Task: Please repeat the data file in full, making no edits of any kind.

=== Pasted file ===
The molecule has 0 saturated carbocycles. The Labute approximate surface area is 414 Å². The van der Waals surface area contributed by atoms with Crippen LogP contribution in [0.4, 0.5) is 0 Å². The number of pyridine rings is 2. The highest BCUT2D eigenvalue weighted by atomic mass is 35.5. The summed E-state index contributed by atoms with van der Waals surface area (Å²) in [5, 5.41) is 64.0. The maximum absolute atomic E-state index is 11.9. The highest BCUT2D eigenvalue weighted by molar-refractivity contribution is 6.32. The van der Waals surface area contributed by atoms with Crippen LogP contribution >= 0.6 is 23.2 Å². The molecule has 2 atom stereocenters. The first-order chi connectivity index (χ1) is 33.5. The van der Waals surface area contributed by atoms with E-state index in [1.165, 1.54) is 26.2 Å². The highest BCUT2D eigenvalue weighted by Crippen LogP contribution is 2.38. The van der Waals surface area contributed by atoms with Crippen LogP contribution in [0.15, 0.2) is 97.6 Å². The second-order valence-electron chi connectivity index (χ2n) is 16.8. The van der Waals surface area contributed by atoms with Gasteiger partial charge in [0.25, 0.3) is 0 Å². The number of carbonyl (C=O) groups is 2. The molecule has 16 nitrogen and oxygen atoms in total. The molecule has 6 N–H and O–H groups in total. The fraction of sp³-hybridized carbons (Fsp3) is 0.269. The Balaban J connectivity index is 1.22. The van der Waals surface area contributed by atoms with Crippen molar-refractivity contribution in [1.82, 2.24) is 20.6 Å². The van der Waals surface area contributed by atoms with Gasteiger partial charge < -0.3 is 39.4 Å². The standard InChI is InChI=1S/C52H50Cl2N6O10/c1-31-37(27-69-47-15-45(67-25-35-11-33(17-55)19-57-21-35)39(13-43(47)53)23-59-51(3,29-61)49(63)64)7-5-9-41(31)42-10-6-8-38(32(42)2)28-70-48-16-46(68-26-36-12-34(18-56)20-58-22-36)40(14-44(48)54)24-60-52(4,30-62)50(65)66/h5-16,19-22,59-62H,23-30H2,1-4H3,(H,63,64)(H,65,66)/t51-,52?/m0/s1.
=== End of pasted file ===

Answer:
The molecule has 0 saturated carbocycles. The Labute approximate surface area is 414 Å². The van der Waals surface area contributed by atoms with Crippen LogP contribution in [0.4, 0.5) is 0 Å². The number of pyridine rings is 2. The highest BCUT2D eigenvalue weighted by atomic mass is 35.5. The summed E-state index contributed by atoms with van der Waals surface area (Å²) in [5, 5.41) is 64.0. The maximum absolute atomic E-state index is 11.9. The highest BCUT2D eigenvalue weighted by molar-refractivity contribution is 6.32. The van der Waals surface area contributed by atoms with Crippen LogP contribution >= 0.6 is 23.2 Å². The molecule has 2 atom stereocenters. The first-order chi connectivity index (χ1) is 33.5. The van der Waals surface area contributed by atoms with E-state index in [1.165, 1.54) is 26.2 Å². The highest BCUT2D eigenvalue weighted by Crippen LogP contribution is 2.38. The van der Waals surface area contributed by atoms with Crippen LogP contribution in [0.15, 0.2) is 97.6 Å². The second-order valence-electron chi connectivity index (χ2n) is 16.8. The van der Waals surface area contributed by atoms with Gasteiger partial charge in [0.25, 0.3) is 0 Å². The number of carbonyl (C=O) groups is 2. The molecule has 16 nitrogen and oxygen atoms in total. The molecule has 6 N–H and O–H groups in total. The fraction of sp³-hybridized carbons (Fsp3) is 0.269. The Balaban J connectivity index is 1.22. The van der Waals surface area contributed by atoms with Crippen molar-refractivity contribution in [1.82, 2.24) is 20.6 Å². The van der Waals surface area contributed by atoms with Gasteiger partial charge < -0.3 is 39.4 Å². The standard InChI is InChI=1S/C52H50Cl2N6O10/c1-31-37(27-69-47-15-45(67-25-35-11-33(17-55)19-57-21-35)39(13-43(47)53)23-59-51(3,29-61)49(63)64)7-5-9-41(31)42-10-6-8-38(32(42)2)28-70-48-16-46(68-26-36-12-34(18-56)20-58-22-36)40(14-44(48)54)24-60-52(4,30-62)50(65)66/h5-16,19-22,59-62H,23-30H2,1-4H3,(H,63,64)(H,65,66)/t51-,52?/m0/s1.